Next, Amy explored path of motion and position as a function of time. She returned to the identification of the centre of mass, but this time plotting the trajectory of the body centre of mass as it moves along a path. Questions arise about whether the centre of mass takes a direct or indirect path from one point to another? Is the path straight or curved? Is it cyclic? Is it repeatable? How smooth is the path? Does its direction change abruptly? Amy used illustrations of athletes and gymnasts, showing initiation of motion from the starting blocks in a race, to think about velocity and acceleration. A study of the hand motion of stroke patients helped to demonstrate how smoothness and coordination of movement are quantified.
A fascinating section on work, energy, and efficiency grew out of the discussion so far. Amy showed biomechanical models needed to explain the distinctions between external work (done against gravity) and internal work (done by the muscles in flexing and extending the joints). She considered efficiency of movement, using examples such as walking, and asked, how much of the walking motion is due to gravity alone? Some fascinating observations about how the activity of the joints and ideas of ‘swinging’ pendulums contribute to distinctive forms of ‘gait’ all contribute to our understanding of grace. We get a sense of how complex physiological phenomena working in relation to gravity, such as we find in dance, might arrive at the graceful movements. Finally, Amy’s remarks about motion coupling between joints, about coordination as the ability to use different parts of the body together smoothly and efficiently led to the concluding section:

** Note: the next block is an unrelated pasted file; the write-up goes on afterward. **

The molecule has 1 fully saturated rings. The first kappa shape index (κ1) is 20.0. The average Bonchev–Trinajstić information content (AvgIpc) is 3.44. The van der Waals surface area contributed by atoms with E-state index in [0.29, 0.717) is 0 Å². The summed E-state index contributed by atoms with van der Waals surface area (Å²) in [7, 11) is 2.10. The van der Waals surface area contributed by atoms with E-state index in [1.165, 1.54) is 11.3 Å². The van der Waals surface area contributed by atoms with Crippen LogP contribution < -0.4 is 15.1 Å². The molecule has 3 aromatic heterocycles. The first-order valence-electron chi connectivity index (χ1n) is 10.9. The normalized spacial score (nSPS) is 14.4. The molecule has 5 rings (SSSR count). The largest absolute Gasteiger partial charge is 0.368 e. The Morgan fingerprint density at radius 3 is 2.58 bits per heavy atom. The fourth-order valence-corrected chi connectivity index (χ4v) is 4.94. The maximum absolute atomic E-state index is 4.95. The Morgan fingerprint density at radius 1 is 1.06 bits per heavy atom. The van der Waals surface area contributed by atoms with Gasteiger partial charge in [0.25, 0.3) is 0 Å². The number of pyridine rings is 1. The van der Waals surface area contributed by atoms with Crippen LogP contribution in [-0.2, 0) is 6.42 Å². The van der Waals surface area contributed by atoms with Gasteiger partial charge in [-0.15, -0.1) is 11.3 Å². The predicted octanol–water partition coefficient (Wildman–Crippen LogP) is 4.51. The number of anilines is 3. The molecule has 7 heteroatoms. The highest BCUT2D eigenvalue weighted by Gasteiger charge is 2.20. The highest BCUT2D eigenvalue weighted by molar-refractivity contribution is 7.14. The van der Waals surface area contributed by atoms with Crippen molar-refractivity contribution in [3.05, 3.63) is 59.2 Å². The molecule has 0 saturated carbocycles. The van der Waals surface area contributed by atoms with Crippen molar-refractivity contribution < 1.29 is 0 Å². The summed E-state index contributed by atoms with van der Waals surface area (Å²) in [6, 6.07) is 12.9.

3. What about dance and grace? Amy reminded us that all the concepts of engineering discussed above help us to analyse a graceful movement. And yet, she observed, are there not many other factors that science cannot altogether analyse, that make up ‘graceful’ performance of movement? Amy discussed a variety of contributing factors, using effective illustrations– costume, music, the subsections of dance as a genre, including narrative, expression, gesture, illusion. Finally, Amy concluded with the words of mathematician Samuel Karlin (RA Fisher Memorial Lecture, Royal Society, London, 20 April 1983): ‘The purpose of models is not to fit the data but to sharpen the questions’.
The talk was received with resounding (online) applause and there followed a stimulating thirty-minute discussion in which audience members related what they had learned from the talk to questions about aesthetics, about inertia, distinctions between uses of silence and stasis, of proprioception, line, harmony, balance, rhythm, what constitutes choreography, the relationship between human and mechanical movement. The talk revealed some of the areas which we needed to pursue further in the project – in relation to theological concepts of grace, linguistic issues, and the specificities of other art forms. We all felt that the discussion about grace had moved forward, ‘sharpened the questions’ and benefitted enormously from the precise understanding of the mechanics of human body movement from an engineer’s perspective.
Knowledge Exchange project page of Professor Sue Jones Dance as Grace: Paradoxes and Possibilities